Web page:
Get ready for “Everybody Draw Mohammed Day” on May 20th, the brainchild of a Seattle cartoonist challenging Muslim extremist website Revolution Muslim, which recently made some pretty serious “veiled” threats against the creators of South Park. She also seems to be slightly taking aim at Comedy Central for its decision to censor a recent episode of South Park featuring the prophet Mohammed. So how will Muslim extremists react to the internet being flooded with Mohammed cartoons? Based on past events, it’s kind of hard to tell.
The Prophet Mohammed’s portrayal in cartoons first captured the attention of the world in 2005 when a Danish newspaper published a series of Mohammed cartoons in an attempt to contribute to the debate regarding Islam and self-censorship. These Mohammed cartoons were published in other newspapers around the world, leading to protests that escalated into violence and more than 100 deaths.
And the recent portrayal of Mohammed in South Park episodes ‘200’ and ‘201’ has also elicited a response from Muslim extremists, as bloggers on the website Revolution Muslim have implied that the creators of the show now have targets on their back and might not live to produce another Mohammed parody. However, it is interesting to note that, before the Danish cartoon incident, South Park showed an uncensored version of Mohammed in the 2002 episode ‘The Super Best Friends’, which caused no response from Muslim extremists whatsoever.
And so when South Park’s episode ‘201’ was heavily censored by Comedy Central, the show’s creators were surprised and unhappy with the decision, which they had no part of (other than the censoring of Mohammed’s image and name). Kyle’s “I’ve learned something today” speech at the end about fear-mongering and intimidation didn’t even mention Mohammed, but the entire thing was bleeped out.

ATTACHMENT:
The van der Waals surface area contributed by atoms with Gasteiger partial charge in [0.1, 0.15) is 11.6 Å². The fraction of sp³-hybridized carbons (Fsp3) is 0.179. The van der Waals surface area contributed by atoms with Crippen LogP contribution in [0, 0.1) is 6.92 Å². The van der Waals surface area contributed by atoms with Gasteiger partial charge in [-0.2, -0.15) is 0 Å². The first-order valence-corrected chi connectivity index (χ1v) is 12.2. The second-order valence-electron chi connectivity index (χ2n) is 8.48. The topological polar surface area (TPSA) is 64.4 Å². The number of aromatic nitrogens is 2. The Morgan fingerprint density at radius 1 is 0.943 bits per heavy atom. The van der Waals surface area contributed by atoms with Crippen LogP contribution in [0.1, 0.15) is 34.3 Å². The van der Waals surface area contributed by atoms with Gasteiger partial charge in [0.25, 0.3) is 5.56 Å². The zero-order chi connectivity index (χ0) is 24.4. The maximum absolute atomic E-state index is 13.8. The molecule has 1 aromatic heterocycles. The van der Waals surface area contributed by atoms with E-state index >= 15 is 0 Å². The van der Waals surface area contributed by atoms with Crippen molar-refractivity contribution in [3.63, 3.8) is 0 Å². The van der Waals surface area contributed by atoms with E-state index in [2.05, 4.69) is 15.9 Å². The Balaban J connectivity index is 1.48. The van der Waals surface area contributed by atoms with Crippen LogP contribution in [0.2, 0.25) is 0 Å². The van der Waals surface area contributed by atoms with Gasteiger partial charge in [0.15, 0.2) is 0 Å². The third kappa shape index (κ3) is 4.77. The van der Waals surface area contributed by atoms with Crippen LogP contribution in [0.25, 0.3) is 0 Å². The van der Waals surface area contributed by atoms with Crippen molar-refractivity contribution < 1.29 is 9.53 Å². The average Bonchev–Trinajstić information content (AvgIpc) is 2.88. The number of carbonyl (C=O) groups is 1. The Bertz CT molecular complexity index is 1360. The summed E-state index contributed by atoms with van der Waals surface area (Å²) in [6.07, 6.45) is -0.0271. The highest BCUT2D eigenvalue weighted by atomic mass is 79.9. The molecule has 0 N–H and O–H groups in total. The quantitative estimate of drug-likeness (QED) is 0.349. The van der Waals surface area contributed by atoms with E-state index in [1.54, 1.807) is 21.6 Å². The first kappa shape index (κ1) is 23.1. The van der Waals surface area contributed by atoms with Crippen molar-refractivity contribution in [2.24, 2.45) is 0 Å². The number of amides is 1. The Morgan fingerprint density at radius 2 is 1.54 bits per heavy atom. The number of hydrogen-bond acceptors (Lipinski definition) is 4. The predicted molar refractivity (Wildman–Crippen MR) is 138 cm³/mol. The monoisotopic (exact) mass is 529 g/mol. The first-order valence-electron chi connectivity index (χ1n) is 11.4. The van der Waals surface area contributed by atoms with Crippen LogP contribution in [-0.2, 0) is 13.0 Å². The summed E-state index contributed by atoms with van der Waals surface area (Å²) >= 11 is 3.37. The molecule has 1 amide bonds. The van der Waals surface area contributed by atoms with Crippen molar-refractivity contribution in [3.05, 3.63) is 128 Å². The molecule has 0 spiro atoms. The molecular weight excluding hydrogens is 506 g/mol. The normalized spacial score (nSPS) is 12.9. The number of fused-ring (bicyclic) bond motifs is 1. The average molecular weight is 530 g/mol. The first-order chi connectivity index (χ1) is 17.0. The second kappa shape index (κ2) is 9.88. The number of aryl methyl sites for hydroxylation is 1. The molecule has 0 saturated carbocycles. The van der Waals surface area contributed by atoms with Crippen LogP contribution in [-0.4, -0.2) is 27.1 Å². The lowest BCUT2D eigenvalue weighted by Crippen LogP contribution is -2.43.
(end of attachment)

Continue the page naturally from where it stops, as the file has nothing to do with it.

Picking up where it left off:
In light of these events, Seattle cartoonist Molly Norris is trying to stand up to all the intimidation and fear herself by making May 20th “Everybody Draw Mohammed Day”, encouraging artists and aspiring artists everywhere to create their own Mohammed cartoons. An event has even been created on Facebook encouraging artists to submit their cartoons. Molly Norris originally created a cartoon poster depicting various items contending to be the prophet Mohammed, including a teacup, a spool of thread, a purse, and a domino, with the caption, “Will the real likeness of Mohammed please stand up?” The cartoon has gone viral and was posted on the “Everybody Draw Mohammed Day” Facebook event page, which now has over 5,000 guests.
So what impact will the “Everybody Draw Mohammed Day” Facebook event have? Well, as of now, the page’s creator has abandoned the event, due to people just not getting it and posting overly offense pictures of the prophet. The page’s creator also points out that “hatred breeds hatred” and encourages people posting on the event wall to make some Muslim friends.
So have we learned something today? Well, perhaps that there is a fine line between hate speech and satire, or maybe that cartoons aren’t the best way to combat religious extremists (after all, you may also be offending those that practice their religion peacefully). And we’ve also learned that “Everybody Draw Mohammed Day” will likely have little impact on combating religious extremism, as the cartoons submitted join the many others floating around on the web that have flown under the radar of groups like Revolution Muslim.